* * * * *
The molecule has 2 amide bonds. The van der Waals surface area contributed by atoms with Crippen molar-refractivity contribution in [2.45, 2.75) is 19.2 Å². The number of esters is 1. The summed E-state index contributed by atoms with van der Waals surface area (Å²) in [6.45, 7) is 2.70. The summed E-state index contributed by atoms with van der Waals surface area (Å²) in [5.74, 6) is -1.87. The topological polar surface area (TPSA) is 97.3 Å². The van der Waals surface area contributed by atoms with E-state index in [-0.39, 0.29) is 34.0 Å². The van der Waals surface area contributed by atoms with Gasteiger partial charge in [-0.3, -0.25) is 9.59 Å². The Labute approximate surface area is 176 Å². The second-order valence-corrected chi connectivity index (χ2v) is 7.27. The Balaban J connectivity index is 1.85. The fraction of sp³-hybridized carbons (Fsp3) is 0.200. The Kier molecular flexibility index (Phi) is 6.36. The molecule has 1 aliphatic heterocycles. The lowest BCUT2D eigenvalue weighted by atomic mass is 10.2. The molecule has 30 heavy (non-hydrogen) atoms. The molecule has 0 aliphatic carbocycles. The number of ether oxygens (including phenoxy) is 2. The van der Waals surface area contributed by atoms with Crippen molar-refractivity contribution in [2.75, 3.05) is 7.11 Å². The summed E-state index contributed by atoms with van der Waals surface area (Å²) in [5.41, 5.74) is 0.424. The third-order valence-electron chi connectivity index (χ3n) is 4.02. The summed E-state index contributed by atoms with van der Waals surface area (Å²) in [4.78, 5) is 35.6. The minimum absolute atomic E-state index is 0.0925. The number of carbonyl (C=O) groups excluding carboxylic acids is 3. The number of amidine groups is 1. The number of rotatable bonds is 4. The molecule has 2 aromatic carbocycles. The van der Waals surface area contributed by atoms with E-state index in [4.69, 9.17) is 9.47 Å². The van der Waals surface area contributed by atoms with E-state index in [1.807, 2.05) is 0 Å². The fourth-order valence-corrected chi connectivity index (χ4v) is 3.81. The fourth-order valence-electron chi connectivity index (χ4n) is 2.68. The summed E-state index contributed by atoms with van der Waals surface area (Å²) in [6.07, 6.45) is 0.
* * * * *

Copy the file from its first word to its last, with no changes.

The molecule has 2 amide bonds. The van der Waals surface area contributed by atoms with Crippen molar-refractivity contribution in [2.45, 2.75) is 19.2 Å². The number of esters is 1. The summed E-state index contributed by atoms with van der Waals surface area (Å²) in [6.45, 7) is 2.70. The summed E-state index contributed by atoms with van der Waals surface area (Å²) in [5.74, 6) is -1.87. The topological polar surface area (TPSA) is 97.3 Å². The van der Waals surface area contributed by atoms with E-state index in [-0.39, 0.29) is 34.0 Å². The van der Waals surface area contributed by atoms with Gasteiger partial charge in [-0.3, -0.25) is 9.59 Å². The Labute approximate surface area is 176 Å². The second-order valence-corrected chi connectivity index (χ2v) is 7.27. The Balaban J connectivity index is 1.85. The fraction of sp³-hybridized carbons (Fsp3) is 0.200. The Kier molecular flexibility index (Phi) is 6.36. The molecule has 1 aliphatic heterocycles. The lowest BCUT2D eigenvalue weighted by atomic mass is 10.2. The molecule has 30 heavy (non-hydrogen) atoms. The molecule has 0 aliphatic carbocycles. The number of ether oxygens (including phenoxy) is 2. The van der Waals surface area contributed by atoms with Crippen molar-refractivity contribution in [2.75, 3.05) is 7.11 Å². The summed E-state index contributed by atoms with van der Waals surface area (Å²) in [5.41, 5.74) is 0.424. The third-order valence-electron chi connectivity index (χ3n) is 4.02. The summed E-state index contributed by atoms with van der Waals surface area (Å²) in [4.78, 5) is 35.6. The minimum absolute atomic E-state index is 0.0925. The number of carbonyl (C=O) groups excluding carboxylic acids is 3. The number of amidine groups is 1. The number of rotatable bonds is 4. The molecule has 2 aromatic carbocycles. The van der Waals surface area contributed by atoms with E-state index in [4.69, 9.17) is 9.47 Å². The van der Waals surface area contributed by atoms with E-state index in [1.807, 2.05) is 0 Å². The fourth-order valence-corrected chi connectivity index (χ4v) is 3.81. The fourth-order valence-electron chi connectivity index (χ4n) is 2.68. The summed E-state index contributed by atoms with van der Waals surface area (Å²) in [6.07, 6.45) is 0.